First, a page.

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Free digital software helps farmers advance fieldwork online

Kaitlyn Riley

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As agriculture continues to grow, so do innovations in the industry and opportunities to create digital workspaces for farm fields. 

Granular launched Granular Insights in February 2020 and since then, more than 15,000 U.S. farmers adopted the free digital tool, according to Ken O’Brien with Granular. O’Brien said the software looks at harvest data and can highlight unique and regionalized trends to help farmers plan for future growing seasons. 

“If I had to give it a tagline, it is that we designed it to drive a farmer’s profitability with the data that they have,” O’Brien said. “We’re trying to do that in as simple of a manner as possible while giving them fast time to value so they can see results that bring them significant value in a hurry.”

He explained how farmers can upload planted and harvest data to Granular and create summaries from the information. 

“They are waiting there for you to look at things, understand how your operation’s decisions impacted your profit as well as the yield for this crop season,” O’Brien said. “Ditch the spreadsheet. Ditch the notebooks, and get to a spot where it is digital and it happens faster, and they get to results even sooner.”

Most functions of the tool are currently limited to corn and soybeans, but directed scouting that is a combination of satellite imagery and proprietary algorithms can be used on a variety of crops.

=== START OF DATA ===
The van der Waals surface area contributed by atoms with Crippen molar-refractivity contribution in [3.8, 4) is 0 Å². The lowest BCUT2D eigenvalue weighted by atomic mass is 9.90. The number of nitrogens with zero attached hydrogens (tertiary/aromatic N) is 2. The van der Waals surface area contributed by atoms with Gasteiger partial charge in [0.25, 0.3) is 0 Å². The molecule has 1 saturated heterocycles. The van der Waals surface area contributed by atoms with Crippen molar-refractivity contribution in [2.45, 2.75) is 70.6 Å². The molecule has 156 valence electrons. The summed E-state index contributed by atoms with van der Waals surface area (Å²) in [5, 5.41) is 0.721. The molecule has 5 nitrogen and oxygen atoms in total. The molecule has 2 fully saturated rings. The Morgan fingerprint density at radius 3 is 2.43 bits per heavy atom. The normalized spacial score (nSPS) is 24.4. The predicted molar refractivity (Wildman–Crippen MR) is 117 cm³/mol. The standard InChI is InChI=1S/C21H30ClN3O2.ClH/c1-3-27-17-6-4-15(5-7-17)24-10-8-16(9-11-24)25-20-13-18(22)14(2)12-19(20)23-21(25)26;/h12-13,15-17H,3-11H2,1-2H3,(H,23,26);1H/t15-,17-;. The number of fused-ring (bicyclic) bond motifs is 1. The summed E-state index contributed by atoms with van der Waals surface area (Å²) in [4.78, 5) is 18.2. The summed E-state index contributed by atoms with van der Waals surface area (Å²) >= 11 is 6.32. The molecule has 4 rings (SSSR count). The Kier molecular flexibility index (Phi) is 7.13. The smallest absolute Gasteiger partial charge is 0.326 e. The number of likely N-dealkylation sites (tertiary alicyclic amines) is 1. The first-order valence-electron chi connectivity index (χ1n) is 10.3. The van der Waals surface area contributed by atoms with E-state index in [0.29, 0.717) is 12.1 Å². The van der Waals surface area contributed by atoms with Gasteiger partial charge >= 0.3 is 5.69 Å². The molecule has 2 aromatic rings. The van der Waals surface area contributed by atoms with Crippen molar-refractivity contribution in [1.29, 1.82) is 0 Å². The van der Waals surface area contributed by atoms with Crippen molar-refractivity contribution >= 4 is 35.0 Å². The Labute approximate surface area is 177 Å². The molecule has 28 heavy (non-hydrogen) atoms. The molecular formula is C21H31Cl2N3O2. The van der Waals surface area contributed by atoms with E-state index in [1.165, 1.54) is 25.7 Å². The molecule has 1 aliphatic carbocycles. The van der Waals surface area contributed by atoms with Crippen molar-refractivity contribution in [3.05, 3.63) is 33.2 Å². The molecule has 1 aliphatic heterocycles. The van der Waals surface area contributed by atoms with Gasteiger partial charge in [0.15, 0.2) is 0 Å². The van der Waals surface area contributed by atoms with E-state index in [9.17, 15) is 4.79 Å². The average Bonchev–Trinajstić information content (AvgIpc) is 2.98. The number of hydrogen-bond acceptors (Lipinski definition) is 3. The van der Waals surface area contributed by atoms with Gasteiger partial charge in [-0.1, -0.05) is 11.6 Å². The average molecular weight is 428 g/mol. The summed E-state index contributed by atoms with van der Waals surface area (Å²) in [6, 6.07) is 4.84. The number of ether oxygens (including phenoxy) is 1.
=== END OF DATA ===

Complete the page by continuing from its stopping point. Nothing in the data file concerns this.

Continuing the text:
Kaitlyn Riley’s passion for communications started on her family’s dairy farm in Gays Mills, Wis. Wanting to share agriculture’s story, she studied strategic communications and broadcast journalism at the University of Wisconsin-Madison. In college, she held officer positions with the Association of Women in Agriculture and Badger Dairy Club while volunteering as a news reporter for the college radio station. She also founded the university’s first agricultural radio talk show, AgChat. In her professional career, Kaitlyn has worked in radio, print and television news doing everything from covering local events to interviewing presidential candidates, and putting back on her barn boots to chat with farmers in the field. Today, Kaitlyn can be seen covering local stories that matter to you in the La Crosse area.

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